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The foot | Main Anatomy Index | Arteries of the lower limb
Last updated 30 March 2006
- This is a clinically important triangular
subfascial space in the superomedial one-third
part of the thigh.
- It appears as a depression inferior to the inguinal
ligament when the thigh is actively flexed at the hip
joint. Its main contents are the femoral
vessels and the femoral
Boundaries of the Femoral Triangle (pp. 393,
- It is bounded superiorly by the inguinal
- It is bounded medially by the
medial border of the adductor longus muscle.
- It is bounded laterally by the
medial border of the sartorius muscle.
- The muscular floor of
the femoral triangle is not flat but gutter-shaped.
- It is formed from medial to lateral by the adductor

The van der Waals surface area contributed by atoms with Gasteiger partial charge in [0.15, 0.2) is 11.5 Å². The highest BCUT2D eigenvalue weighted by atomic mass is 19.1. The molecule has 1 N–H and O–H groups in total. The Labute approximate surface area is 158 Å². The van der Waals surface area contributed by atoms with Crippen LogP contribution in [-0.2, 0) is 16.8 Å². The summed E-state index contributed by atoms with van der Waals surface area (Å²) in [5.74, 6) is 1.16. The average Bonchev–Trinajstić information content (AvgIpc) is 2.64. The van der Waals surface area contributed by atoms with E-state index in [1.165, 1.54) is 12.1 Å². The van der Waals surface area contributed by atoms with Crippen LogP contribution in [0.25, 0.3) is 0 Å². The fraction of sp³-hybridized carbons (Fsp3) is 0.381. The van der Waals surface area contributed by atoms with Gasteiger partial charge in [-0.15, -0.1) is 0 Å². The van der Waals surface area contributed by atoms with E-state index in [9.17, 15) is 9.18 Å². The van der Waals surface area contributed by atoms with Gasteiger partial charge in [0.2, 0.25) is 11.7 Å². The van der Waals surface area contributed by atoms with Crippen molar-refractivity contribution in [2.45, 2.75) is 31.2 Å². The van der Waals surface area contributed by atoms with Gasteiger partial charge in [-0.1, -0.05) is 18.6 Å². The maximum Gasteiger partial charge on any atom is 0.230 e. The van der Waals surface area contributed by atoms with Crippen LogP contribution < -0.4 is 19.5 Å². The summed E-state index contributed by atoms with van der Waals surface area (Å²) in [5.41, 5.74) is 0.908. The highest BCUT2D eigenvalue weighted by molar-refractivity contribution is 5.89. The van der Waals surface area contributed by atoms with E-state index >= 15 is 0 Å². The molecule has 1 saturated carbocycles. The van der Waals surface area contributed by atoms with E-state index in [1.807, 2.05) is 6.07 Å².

longus, pectineus, and the iliopsoas. It is
the juxtaposition of the iliopsoas and pectineus muscles
that forms the deep gutter in the muscular floor.
- The roof of the femoral
triangle is formed by the fascia
lata, which includes the cribiform fascia.
Surface Anatomy of the Femoral Triangle (p.
- When the thigh is actively flexed at the hip joint, the
femoral triangle appears as a triangular depression in
its proximal third.
- You can easily palpate and usually observe its base, the inguinal ligament.
- Its lateral boundary, the medial border of the sartorius
muscle is obvious in most people but the medial boundary
(the medial border of the adductor longus muscle) is not
usually so easy to identify.
- The femoral pulse can
easily be palpated in the femoral triangle, 2 to 3 cm
inferior to the midpoint of the inguinal ligament. The
head of the femur lies posterior to the femoral artery at
this site, making compression of the vessel easy.
Contents of the Femoral